I've noticed that sometimes clipboard contents become unavailable if the source application (where the content was copied from) is closed.

This leads me to wonder if it's possible to know what the source application is (e.g. perhaps by PID).

Why? If the source application is a terminal, I'd like to find the working directory of the terminal, in case the copied contents is a relative path, to construct a full path to a file.

FYI, I'm currently using xclip to determine the clipboard contents, e.g.

xclip -selection primary -t STRING -o 2> /dev/null
  • 2
    XGetSelectionOwner(3) gets you the window id of the owner of the selection. From which you can walk up the window tree to try and find a window with a _NET_WM_PID property for instance with xprop (assuming that window comes from a local client that sets that property). xwininfo -root -tree | less +/0x<that-id> may be enough to identify the application. Jun 22, 2015 at 21:46
  • 2
    What @StéphaneChazelas said. But be aware that you are unlikely to get a reliable PID of the other client out of X11. Remembering that X clients connect to X servers through generic network connections (UNIX socket or TCP socket), a PID might be meaningless since the application might not be local. It might be connected over TCP (not common anymore these days) or an SSH-forwarded X11 connection (more common).
    – Celada
    Jun 23, 2015 at 2:10
  • Thanks for the notes -- I assume I'll need to write some C code to access XGetSelectionOwner then? I can probably do that - I'll post back when I get to a solution.
    – Jeff Ward
    Jun 23, 2015 at 17:42

1 Answer 1


I wrote a tool which returns the plain application name (e.g. 'Terminal', 'gedit' or 'SmartGit' which are the ones I tested). Most code is shamelessly stolen from @Harvey here.

// gcc clipboard-owner.c -lX11 -o clipboard-owner

#include <stdlib.h>
#include <stdio.h>
#include <string.h>
#include <X11/Xlib.h>
#include <X11/Xatom.h>


typedef unsigned long ulong;

static char *get_property(Display *, Window, Atom , const char *, ulong *);

int main(void) {
    // Open the Display
    Display *display = XOpenDisplay(NULL);

    // Get the selection window
    Window selection_owner = XGetSelectionOwner(display, XA_PRIMARY);
    if(!selection_owner) {
    } else {
          char *window_name = get_property(display, selection_owner, XA_STRING, "WM_NAME", NULL);
          printf("%s\n", window_name);


static char *get_property (Display *disp, Window win,
        Atom xa_prop_type, const char *prop_name, ulong *size) {
    Atom xa_prop_name;
    Atom xa_ret_type;
    int ret_format;
    ulong ret_nitems;
    ulong ret_bytes_after;
    ulong tmp_size;
    unsigned char *ret_prop;
    char *ret;

    xa_prop_name = XInternAtom(disp, prop_name, False);

    if (XGetWindowProperty(disp, win, xa_prop_name, 0,
            MAX_PROPERTY_VALUE_LEN / 4, False,
            xa_prop_type, &xa_ret_type, &ret_format,     
            &ret_nitems, &ret_bytes_after, &ret_prop) != Success) {
        printf("Cannot get %s property.\n", prop_name);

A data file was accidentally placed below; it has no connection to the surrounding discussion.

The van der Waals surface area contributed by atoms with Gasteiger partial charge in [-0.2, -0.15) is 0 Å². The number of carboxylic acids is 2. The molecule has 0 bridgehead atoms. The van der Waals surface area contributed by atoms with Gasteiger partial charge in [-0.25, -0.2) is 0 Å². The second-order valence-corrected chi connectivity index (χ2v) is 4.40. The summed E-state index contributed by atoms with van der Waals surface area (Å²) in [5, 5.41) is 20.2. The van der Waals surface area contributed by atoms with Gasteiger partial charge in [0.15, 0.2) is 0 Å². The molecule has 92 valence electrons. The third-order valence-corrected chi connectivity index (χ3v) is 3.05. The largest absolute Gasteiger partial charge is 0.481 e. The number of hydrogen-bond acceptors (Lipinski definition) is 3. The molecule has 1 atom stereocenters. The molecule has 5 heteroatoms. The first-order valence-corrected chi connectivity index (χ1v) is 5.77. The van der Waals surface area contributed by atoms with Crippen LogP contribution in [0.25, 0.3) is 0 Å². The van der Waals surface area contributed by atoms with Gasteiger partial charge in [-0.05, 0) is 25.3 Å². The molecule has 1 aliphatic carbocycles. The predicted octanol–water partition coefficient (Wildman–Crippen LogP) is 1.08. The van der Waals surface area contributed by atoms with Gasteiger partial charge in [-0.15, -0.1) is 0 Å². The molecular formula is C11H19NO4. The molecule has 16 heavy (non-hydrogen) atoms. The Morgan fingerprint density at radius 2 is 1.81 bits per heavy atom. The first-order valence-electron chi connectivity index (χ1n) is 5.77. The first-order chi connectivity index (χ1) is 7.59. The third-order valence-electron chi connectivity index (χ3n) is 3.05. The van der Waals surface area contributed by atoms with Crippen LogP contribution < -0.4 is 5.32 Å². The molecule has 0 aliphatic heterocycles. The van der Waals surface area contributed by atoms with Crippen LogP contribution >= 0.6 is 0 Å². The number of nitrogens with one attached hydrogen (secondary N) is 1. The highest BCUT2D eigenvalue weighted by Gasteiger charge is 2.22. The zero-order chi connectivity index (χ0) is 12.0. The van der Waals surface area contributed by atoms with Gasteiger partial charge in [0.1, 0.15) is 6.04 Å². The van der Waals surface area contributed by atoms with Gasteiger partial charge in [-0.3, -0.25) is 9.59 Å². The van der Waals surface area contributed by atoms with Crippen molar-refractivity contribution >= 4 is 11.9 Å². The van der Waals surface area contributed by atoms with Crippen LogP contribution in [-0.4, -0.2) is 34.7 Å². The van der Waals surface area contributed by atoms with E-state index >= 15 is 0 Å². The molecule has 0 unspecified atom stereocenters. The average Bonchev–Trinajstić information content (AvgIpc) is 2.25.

return NULL;

    if (xa_ret_type != xa_prop_type) {
        printf("Invalid type of %s property.\n", prop_name);
        return NULL;

    /* null terminate the result to make string handling easier */
    tmp_size = (ret_format / 8) * ret_nitems;
    /* Correct 64 Architecture implementation of 32 bit data */
    if(ret_format==32) tmp_size *= sizeof(long)/4;
    ret = (char *)malloc(tmp_size + 1);
    memcpy(ret, ret_prop, tmp_size);
    ret[tmp_size] = '\0';

    if (size) {
        *size = tmp_size;

    return ret;
  • A great start, thanks! Hmm, it works with terminal, firefox, and chrome, but throws "Cannot get WM_NAME property" for others like emacs and robomongo, etc. I wonder if that's the "walk the tree" part Stéphane was referring to.
    – Jeff Ward
    Jun 29, 2015 at 16:37
  • I tried adding a "try parent until WM_NAME property is found" -- and that made emacs work, though not robomongo. Interesting. This answer also has some relevant info for finding the PID: unix.stackexchange.com/questions/5478/… Interestingly this PID (being cardinal?) is the same for all "Terminal" windows. This doesn't bode well for my specific use case, since each terminal may be in a separate current working directory.
    – Jeff Ward
    Jun 29, 2015 at 17:06
  • Yes. I had no luck with the "_NET_WM_PID" property to get the PID but I hoped you could use the name as a starting point.
    – jnodorp
    Jun 29, 2015 at 17:22
  • 1
    @JeffWard some modern terminal programs like gnome-terminal start only once instance of the application per session instead of one instance per terminal window like venerable xterm. Maybe that's why you are seeing the same PID in all of them? For gnome-terminal you used to be able to disable that misfeature with --disable-factory (odd name for an option) but apparently that might no longer be possible. Anyway, sounds like you need the pwd of one of the processes running inside the terminal, not of itself.
    – Celada
    Jun 29, 2015 at 23:53
  • @Celada - right, and it makes sense -- the X window system knows about windows, not necessarily what each program chooses to do with them. It also appears that Chrome has a separate window (or process?) dedicated to the clipboard. Apparently there are many schemata, and my idea may not pan out.
    – Jeff Ward
    Jun 30, 2015 at 14:22

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